The quiet whistle of the bullfinch is a subtle sound, but distinctive once it’s lodged in your ear. Bullfinches use this plaintive call to keep in touch with one another in the woodland, dense hedgerows and tangled corners they call home.
This is one of easiest bird calls to mimic, as it’s so like a human whistle. Imagine you’ve just experienced a minor disappointment, and then whistle ‘oh’.
Once you’ve heard one, the trick is to see it.
Bullfinches don’t sit out in the open as much as other finches tend to, preferring to be among the leaves. Even the males, with their stronger pink-red chests and bellies, are easy to miss.
The clinching feature is often the broad white rump, visible when they fly. If you are tracking bullfinches along a line of trees, with luck one or more them will fly in front of the greenery or across your path, low enough for that flash of white to show.
The song of the bullfinch is as unobtrusive as the rest of the bird’s behaviour.
It’s a series of off-key fluty notes mixed in with those whistles (as in the recording above). The whole thing is easily lost among a chorus of more extroverted species.
And yet, this modest offering belies their abilities, because bullfinches are adept mimics, and can be taught to whistle a human tune like a parrot.
Some can master up to three tunes. This made them sought-after in the 19th century, when they would be kept and trained.
Have a listen to this jaunty number, as featured on Autumnwatch. As the human listeners note with feeling: it’s hard to believe it’s made by a bird.
About a third of our bullfinches have disappeared since the 1960s, apparently declining along with the availability of thick cover and large orchards. But they are still widespread across Britain, away from the uplands and bare coastal areas.
Listen for that disappointed sound whenever you’re in a tall tangle.
You never know what’s next
What does the above bird look like to you? A warbler? Maybe a Common Chiffchaff?
If I’d seen it sitting quietly in the trees that’s the assumption I would have made. I suspect I would have moved quickly on.
Lucky for us this bird was singing when a friend and I walked past it in local woodland yesterday. It turned out to be a new species for both of us, and the rarest bird I’ve found in nearly 40 years of birding. 🤓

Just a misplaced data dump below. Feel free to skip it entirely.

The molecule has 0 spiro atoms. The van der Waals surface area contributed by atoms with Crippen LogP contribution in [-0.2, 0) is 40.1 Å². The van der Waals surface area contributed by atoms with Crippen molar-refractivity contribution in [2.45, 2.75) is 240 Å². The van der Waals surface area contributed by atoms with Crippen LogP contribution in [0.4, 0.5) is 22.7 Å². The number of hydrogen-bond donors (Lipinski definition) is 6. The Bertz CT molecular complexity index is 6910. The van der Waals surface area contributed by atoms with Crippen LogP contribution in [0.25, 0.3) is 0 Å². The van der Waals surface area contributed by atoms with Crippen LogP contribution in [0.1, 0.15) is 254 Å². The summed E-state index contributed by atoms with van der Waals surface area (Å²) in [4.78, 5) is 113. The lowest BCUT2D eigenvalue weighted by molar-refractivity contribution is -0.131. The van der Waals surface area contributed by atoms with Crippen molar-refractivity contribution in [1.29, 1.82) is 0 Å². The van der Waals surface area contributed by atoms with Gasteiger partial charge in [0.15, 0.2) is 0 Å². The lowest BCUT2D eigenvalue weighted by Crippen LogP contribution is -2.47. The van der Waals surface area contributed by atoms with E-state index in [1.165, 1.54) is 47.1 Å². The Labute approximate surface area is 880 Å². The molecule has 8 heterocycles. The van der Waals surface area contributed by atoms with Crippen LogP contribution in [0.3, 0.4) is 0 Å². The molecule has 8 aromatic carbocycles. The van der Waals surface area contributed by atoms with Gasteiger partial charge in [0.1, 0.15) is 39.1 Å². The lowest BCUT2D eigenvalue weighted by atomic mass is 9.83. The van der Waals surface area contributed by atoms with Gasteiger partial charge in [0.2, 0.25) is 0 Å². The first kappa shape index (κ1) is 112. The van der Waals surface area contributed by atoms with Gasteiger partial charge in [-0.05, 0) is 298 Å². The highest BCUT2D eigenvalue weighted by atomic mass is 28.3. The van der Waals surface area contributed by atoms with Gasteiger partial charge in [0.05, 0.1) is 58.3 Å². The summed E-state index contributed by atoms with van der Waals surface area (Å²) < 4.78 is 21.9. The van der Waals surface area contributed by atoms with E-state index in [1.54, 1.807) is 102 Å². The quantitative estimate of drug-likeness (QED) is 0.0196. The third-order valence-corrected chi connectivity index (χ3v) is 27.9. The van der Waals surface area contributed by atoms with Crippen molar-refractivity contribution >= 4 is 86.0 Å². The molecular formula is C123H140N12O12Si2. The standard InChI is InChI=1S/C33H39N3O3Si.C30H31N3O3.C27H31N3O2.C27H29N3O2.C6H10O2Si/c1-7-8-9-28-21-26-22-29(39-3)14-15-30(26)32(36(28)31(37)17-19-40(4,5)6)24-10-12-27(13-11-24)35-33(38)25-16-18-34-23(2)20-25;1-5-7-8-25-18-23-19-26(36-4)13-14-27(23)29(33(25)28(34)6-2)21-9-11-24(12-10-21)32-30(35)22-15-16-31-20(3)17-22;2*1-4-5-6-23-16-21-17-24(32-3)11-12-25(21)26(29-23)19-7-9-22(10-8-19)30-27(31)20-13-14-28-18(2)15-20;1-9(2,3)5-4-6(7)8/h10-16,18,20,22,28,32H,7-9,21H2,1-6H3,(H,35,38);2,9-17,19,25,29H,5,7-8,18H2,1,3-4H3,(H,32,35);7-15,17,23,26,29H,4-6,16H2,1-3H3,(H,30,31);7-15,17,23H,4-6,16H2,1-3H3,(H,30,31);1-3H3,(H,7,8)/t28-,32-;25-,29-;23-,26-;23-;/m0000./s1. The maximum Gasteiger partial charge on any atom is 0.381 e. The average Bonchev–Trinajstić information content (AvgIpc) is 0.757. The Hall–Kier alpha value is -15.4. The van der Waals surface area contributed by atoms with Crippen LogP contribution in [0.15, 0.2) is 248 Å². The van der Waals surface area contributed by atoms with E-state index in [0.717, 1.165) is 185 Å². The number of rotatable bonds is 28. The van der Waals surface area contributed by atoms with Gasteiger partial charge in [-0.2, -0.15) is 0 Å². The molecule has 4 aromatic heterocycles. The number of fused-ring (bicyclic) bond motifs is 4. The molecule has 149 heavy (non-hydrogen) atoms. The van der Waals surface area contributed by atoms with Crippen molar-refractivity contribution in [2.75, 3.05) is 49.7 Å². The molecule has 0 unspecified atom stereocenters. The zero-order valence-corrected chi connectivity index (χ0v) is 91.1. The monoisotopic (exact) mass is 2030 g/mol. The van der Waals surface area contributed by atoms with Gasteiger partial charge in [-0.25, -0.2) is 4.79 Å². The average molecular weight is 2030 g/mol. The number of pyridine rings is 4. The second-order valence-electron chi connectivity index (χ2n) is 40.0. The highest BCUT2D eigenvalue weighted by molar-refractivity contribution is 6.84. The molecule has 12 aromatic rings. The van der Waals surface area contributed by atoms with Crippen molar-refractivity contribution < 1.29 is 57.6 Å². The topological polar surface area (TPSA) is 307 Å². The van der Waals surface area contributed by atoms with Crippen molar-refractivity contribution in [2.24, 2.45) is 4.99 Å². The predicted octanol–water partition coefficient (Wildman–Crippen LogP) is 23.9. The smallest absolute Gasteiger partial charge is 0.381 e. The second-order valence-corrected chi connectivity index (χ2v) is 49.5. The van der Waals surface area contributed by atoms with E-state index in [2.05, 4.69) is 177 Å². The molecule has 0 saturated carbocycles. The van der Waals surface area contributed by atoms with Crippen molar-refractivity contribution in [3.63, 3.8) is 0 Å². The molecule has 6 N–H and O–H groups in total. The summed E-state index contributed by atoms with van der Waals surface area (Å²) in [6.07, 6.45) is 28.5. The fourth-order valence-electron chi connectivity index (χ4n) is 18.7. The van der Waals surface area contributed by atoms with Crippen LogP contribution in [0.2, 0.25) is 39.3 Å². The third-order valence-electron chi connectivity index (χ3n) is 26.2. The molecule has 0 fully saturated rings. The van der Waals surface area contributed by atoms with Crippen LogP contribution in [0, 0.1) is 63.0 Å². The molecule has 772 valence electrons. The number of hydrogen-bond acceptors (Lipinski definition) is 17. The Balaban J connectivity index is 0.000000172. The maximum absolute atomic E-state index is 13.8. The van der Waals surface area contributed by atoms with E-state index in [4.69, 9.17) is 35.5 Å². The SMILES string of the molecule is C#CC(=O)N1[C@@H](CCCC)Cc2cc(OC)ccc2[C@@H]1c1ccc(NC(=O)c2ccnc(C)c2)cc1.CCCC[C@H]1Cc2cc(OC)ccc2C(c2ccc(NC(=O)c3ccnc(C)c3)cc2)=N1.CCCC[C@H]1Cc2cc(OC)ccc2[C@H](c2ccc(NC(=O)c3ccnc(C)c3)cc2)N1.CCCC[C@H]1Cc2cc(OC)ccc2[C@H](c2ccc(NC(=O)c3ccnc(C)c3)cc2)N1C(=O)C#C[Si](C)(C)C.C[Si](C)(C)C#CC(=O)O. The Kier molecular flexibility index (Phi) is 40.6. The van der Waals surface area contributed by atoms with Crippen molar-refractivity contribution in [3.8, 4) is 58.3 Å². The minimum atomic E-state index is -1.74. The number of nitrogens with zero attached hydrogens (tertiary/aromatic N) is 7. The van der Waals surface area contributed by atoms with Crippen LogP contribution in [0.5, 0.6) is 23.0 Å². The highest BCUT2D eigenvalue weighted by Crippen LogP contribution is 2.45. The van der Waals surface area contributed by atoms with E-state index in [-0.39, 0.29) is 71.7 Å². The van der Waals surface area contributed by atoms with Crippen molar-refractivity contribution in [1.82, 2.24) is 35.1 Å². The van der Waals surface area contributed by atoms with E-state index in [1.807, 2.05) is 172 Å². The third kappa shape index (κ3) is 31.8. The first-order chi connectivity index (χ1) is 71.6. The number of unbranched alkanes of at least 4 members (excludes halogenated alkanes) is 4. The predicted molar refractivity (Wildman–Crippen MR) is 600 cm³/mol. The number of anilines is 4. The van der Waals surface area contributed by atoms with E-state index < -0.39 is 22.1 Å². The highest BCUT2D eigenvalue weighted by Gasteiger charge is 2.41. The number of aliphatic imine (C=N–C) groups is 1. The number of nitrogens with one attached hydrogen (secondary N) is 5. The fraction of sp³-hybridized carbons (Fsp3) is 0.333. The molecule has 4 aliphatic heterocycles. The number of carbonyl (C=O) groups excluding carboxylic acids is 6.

I haven’t found a neat way to describe the song of Iberian Chiffchaff, which turns up as an occasional vagrant to Britain from Spain and Portugal. It’s simple and rather sweet, and loud, and persistent, having something of both Common Chiffchaff and Chaffinch to it.
I certainly wouldn’t have been confident to put a name to the sound without help (thank you Collins Bird Guide, WhatsApp, and local birding buddies). But the fact that it sounded different was enough reason for us to track the bird down, and eventually it led us toward the right conclusion.
A good reminder of what, for many of us, makes watching and listening to birds such an enduring fascination: you just never know what’s next.
If you would like to join a live early bird-listen with me via Zoom, our next free Up With The Birds session is Saturday 20 May at 6am BST. Sign up here.
For those of you in East Sussex or near enough, I’m leading an evening birdsong walkshop at Herstmonceux Castle on Friday 19 May. Tickets here.
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Wherever you are, enjoy the birds.
Thanks to Soundcloud user julianclem for the recording of Bullfinch, and to oldiefan on Pixabay for the main image of Bullfinch.
Thanks to Chris Ball for the image of the Iberian Chiffchaff
Wonderful. Thank you.
Lovely. Every morning I listen to the birds as I’m walking home from dropping my son off at school. I’d love to be able to identify more of them. The wrens are so loud though I struggle to filter out what else I can hear 😂 I love the wrens song though, I think it has to be my favourite